5 Things You Should Know About T-Mobile’s New No-Contract Plans

T-Mobile has made a bold step by getting rid of two-year contracts. Here's the skinny.

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T-Mobile has made a bold step by getting rid of two-year contracts. It’s actually not quite that simple – especially if you want an inexpensive phone – but there are savings to be found nonetheless. Here’s the skinny.

The plans are affordable, considering what you get. Fifty bucks a month will get you unlimited minutes, unlimited text messages and 500 megabytes of data. Ten bucks more gets you an additional two gigabytes of data; ten bucks more than that gets you unlimited data. Family plans start at $80 per month for two phones and top out at $210 per month for five lines and unlimited data.

All plans include unlimited text messages and the ability to use your phone as a data hotspot for your other devices, which are nice perks. Such features can cost extra on competing networks.

There are no data overages, but there’s a catch. Let’s say you opt for the $50-per-month plan to try to save some money, but you blow through your 500-megabyte data allotment. You won’t be charged extra and your data won’t be turned off, but it will be slowed down to almost unusable speeds. Remember dial-up? How slow everything was? We’re talking speeds close to dial-up.

Of course, connecting your phone to your home or office Wi-Fi connection will keep your data speeds nice and fast. Only the data connection to T-Mobile gets slowed down; you should connect your phone to Wi-Fi whenever possible as a general rule of thumb, since it doesn’t use your T-Mobile data allotment.

There are no two-year contracts, but there’s a catch. Your smartphone that cost you $200? It actually costs a lot more than that, but you paid $200 for it in exchange for a two-year contract with Verizon or AT&T or Sprint or whichever company you’re with. So how can T-Mobile continue to offer cheap phones when there are no two-year contracts anymore?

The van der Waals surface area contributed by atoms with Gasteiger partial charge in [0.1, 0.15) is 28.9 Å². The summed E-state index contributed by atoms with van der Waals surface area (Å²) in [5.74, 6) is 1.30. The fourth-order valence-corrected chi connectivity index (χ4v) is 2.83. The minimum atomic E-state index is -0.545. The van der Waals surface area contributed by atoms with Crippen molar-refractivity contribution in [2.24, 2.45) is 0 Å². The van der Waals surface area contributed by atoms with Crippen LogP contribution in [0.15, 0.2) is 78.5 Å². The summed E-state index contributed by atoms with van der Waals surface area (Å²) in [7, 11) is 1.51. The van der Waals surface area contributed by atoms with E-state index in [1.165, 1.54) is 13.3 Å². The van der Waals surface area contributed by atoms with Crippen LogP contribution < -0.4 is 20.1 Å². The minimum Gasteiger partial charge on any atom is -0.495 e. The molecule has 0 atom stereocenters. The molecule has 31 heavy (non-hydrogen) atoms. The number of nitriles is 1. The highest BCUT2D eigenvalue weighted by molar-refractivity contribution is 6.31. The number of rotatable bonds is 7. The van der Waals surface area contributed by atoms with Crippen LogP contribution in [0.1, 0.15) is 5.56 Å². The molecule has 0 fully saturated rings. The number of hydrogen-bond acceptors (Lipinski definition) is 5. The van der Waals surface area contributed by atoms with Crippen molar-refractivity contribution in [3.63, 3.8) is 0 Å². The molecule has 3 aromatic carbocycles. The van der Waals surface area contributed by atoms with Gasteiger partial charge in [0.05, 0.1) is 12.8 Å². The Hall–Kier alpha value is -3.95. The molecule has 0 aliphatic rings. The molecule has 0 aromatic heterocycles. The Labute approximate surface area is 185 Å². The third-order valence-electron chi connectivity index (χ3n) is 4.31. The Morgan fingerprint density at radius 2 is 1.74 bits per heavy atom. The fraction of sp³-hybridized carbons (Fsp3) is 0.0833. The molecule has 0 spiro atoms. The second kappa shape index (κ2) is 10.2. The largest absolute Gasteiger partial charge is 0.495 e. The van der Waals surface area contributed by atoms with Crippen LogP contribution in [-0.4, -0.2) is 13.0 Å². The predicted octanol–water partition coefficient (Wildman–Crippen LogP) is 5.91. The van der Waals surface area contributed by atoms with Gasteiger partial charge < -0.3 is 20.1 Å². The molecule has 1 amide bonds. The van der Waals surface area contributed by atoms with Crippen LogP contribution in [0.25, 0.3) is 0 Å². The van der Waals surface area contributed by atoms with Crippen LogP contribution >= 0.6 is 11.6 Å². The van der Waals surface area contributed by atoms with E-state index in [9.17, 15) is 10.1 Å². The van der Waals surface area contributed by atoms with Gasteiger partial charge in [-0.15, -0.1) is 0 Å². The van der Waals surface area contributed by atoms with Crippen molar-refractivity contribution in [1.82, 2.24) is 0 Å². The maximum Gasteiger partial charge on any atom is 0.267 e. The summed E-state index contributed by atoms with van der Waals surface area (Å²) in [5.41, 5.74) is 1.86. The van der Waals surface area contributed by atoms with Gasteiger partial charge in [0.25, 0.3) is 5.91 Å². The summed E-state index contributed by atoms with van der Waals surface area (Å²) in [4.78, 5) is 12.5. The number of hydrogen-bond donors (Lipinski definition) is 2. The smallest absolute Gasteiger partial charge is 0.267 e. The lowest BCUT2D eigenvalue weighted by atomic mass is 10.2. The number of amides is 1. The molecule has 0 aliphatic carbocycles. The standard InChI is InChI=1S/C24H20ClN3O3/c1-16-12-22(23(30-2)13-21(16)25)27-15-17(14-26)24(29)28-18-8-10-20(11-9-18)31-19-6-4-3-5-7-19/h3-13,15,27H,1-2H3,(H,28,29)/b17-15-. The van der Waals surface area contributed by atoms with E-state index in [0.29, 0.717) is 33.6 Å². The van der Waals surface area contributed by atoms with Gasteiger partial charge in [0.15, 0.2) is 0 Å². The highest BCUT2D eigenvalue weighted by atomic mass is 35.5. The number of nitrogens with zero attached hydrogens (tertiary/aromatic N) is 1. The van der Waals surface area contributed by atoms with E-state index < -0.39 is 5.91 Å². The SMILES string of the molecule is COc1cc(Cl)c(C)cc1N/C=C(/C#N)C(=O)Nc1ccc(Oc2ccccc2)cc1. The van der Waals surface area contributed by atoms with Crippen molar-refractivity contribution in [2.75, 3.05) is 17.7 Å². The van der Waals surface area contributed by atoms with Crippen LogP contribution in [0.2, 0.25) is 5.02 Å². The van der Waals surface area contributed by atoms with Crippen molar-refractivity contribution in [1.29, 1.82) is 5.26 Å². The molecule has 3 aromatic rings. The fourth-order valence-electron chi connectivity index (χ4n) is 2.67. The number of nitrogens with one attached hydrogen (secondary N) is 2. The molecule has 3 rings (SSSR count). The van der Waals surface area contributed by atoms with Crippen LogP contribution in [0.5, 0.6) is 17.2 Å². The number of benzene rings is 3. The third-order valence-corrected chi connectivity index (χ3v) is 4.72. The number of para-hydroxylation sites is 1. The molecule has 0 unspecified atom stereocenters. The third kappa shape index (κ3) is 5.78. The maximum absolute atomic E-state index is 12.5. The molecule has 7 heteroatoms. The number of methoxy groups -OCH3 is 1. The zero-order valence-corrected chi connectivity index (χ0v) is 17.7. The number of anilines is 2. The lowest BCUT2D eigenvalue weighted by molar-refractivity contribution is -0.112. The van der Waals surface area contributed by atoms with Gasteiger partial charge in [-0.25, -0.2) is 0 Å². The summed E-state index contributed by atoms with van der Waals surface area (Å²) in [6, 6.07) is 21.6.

One way is by letting you pay full-price for a phone. Samsung’s Galaxy Note II costs $680 that way. That’s the most expensive one; some are far cheaper. The other option is to get the phone at a discount, but pay up to $20 per month for two years as an equipment fee. In this scenario, the Galaxy Note II costs $200, plus $20 per month for two years.

So that $50-per-month personal plan all of a sudden costs $70 per month and you’ve agreed to a two-year contract of sorts.

You can use the iPhone, but there’s a catch. AT&T and T-Mobile use similar cellular technology, making it possible to use AT&T phones on the T-Mobile network and vice versa. If you pay full price for a T-Mobile phone (as in the previous scenario) and you decide you don’t like T-Mobile, you can jump ship and use it on AT&T.

Likewise, if you have an AT&T phone, such as the iPhone, and you’ve paid full price for it or fulfilled your two-year contract with AT&T, you can use it on the T-Mobile network instead. This quip from the fine print on T-Mobile’s Bring Your Own Device page is important, however:

T-Mobile does not sell the iPhone. Verizon and Sprint iPhones will not work on our network; other iPhones may have limited functionality, including coverage limitations. Capable device required for 4G speeds; the iPhone is not currently 4G capable on our network.